Asparagus is a member of the lily family which includes leeks, garlic and onions.
It is an alkaline food which is rich in protein, low in calories and carbohydrates. It is an excellent source of potassium (288 milligrams per cup), folate (263 mcg per cup), vitamins A, C and K, and traces of vitamin B complex. It is rich in niacin, phosphorus and very low sodium. And, most impressively, asparagus is one of those few vegetables that actually has the ideal 2:1 calcium and magnesium ratio.
Asparagus has an abundance of an amino acid called asparagine that helps to cleanse the body of waste material which, is why some people notice smelly urine after eating asparagus.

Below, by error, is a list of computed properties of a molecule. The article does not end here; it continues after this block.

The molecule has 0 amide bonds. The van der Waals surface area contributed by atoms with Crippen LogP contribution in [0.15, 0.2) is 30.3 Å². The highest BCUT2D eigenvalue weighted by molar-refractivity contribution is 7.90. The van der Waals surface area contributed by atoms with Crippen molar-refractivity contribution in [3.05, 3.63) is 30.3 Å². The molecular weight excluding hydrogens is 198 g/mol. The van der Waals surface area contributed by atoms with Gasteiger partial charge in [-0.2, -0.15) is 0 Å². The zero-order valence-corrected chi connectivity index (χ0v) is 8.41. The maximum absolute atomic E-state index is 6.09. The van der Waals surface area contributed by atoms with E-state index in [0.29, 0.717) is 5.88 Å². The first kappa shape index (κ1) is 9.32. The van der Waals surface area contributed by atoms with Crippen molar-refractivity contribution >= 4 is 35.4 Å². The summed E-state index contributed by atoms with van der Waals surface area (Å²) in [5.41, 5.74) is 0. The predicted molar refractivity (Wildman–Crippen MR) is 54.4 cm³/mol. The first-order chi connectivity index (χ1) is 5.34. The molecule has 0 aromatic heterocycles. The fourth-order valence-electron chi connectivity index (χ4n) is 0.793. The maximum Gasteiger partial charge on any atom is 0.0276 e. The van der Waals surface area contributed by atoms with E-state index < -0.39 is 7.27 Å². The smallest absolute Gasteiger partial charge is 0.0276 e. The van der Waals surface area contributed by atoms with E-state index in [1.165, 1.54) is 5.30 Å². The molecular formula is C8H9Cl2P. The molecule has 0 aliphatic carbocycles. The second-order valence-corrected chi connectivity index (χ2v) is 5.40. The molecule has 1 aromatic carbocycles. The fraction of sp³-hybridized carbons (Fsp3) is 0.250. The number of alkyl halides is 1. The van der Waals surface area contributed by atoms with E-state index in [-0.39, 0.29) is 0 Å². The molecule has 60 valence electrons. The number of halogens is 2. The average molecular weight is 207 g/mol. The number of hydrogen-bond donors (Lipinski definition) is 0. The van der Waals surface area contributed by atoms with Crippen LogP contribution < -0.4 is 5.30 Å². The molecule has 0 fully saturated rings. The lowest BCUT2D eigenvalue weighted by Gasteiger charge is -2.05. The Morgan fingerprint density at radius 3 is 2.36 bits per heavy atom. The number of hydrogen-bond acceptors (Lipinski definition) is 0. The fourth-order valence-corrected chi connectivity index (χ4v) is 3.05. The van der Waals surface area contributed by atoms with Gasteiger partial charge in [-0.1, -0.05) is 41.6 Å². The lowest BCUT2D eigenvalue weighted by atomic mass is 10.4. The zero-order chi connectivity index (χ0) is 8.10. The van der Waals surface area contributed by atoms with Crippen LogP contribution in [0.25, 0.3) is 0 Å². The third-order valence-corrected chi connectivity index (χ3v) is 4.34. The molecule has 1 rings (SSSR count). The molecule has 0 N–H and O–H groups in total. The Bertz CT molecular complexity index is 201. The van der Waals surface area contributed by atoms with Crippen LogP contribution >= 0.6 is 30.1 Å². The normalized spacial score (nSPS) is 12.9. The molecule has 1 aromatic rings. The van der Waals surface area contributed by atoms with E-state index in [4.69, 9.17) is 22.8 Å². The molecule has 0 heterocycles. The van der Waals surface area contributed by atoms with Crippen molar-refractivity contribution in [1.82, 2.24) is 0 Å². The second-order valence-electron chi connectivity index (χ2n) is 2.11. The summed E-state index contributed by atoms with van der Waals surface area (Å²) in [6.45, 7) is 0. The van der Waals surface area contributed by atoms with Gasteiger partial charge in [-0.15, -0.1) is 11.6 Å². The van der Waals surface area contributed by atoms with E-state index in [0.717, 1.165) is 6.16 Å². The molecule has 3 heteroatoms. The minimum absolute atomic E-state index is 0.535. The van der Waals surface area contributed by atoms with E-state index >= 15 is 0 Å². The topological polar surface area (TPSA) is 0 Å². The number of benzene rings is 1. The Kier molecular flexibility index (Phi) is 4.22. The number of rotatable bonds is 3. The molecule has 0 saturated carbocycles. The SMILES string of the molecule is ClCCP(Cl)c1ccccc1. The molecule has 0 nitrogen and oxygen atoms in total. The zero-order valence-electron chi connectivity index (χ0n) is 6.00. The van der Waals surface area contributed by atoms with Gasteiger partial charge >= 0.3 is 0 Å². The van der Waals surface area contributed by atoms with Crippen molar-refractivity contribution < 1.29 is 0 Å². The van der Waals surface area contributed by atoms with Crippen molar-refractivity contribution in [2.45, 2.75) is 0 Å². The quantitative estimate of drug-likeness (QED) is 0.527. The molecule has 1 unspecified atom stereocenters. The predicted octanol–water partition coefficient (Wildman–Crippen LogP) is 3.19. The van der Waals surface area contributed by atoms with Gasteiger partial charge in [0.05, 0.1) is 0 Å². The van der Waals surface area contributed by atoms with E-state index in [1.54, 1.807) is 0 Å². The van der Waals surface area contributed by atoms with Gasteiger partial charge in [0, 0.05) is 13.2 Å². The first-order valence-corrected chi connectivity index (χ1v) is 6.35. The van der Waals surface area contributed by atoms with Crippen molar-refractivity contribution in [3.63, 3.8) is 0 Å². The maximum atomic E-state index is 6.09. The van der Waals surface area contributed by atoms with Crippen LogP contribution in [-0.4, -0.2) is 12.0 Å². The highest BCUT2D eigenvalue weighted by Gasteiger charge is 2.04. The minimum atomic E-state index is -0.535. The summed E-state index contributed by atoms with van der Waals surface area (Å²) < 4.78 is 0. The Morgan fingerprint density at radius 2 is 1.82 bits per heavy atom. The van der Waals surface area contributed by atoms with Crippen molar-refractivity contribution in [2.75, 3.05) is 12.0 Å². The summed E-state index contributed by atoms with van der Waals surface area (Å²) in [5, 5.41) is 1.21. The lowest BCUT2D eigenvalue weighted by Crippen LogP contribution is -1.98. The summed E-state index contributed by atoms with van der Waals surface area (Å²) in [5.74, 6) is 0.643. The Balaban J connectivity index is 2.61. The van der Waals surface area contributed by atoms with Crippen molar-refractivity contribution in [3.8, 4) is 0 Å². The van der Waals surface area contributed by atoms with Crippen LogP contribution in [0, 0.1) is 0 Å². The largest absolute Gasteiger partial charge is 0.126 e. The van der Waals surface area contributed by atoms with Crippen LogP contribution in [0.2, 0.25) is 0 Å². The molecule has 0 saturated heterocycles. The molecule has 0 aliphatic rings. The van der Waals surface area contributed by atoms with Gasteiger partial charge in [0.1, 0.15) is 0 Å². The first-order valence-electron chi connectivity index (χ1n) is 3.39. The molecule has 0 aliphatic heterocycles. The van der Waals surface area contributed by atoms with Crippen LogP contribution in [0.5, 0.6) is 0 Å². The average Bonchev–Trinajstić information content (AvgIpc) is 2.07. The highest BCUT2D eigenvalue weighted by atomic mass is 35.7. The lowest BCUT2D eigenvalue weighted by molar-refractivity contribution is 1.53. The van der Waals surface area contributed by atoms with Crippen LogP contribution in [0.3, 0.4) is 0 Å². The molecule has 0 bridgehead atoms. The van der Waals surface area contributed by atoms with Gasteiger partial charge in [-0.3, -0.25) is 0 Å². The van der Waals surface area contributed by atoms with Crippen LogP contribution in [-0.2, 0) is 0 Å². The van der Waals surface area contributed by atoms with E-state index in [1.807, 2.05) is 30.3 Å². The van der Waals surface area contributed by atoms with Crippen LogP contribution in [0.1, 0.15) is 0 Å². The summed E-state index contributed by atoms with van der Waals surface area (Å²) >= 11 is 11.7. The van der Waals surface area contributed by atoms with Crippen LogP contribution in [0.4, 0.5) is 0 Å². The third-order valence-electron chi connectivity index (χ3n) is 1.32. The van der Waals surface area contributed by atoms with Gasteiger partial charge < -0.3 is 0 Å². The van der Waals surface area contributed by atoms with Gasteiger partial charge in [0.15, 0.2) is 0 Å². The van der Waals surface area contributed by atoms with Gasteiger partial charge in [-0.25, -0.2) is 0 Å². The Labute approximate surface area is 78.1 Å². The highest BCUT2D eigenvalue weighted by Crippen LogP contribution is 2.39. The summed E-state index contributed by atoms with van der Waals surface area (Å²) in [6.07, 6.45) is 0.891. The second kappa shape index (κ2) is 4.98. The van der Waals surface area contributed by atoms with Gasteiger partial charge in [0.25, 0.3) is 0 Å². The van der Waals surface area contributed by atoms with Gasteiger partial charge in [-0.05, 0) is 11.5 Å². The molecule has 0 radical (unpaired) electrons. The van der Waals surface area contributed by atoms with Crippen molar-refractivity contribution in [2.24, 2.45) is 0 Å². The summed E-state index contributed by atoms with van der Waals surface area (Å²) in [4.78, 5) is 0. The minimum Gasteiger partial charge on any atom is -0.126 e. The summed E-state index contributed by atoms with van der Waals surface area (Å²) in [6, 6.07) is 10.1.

All of the above means asparagus helps to detoxify our systems, has anti-aging functions, protects us against cancer, reduces pain and inflammation, helps in the prevention of osteoporosis and osteoarthritis, reduces the risk of heart disease and can help prevent birth defects.
Also, asparagus contains a special kind of carbohydrate called inulin that we don’t digest, but the health-promoting friendly bacteria in our large intestine, such as Bifidobacteria and Lactobacilli, do. When our diet contains good amounts of inulin, the growth and activity of these friendly bacteria increase. And when populations of health-promoting bacteria are large, it is much more difficult for unfriendly bacteria to gain a foothold in our intestinal tract.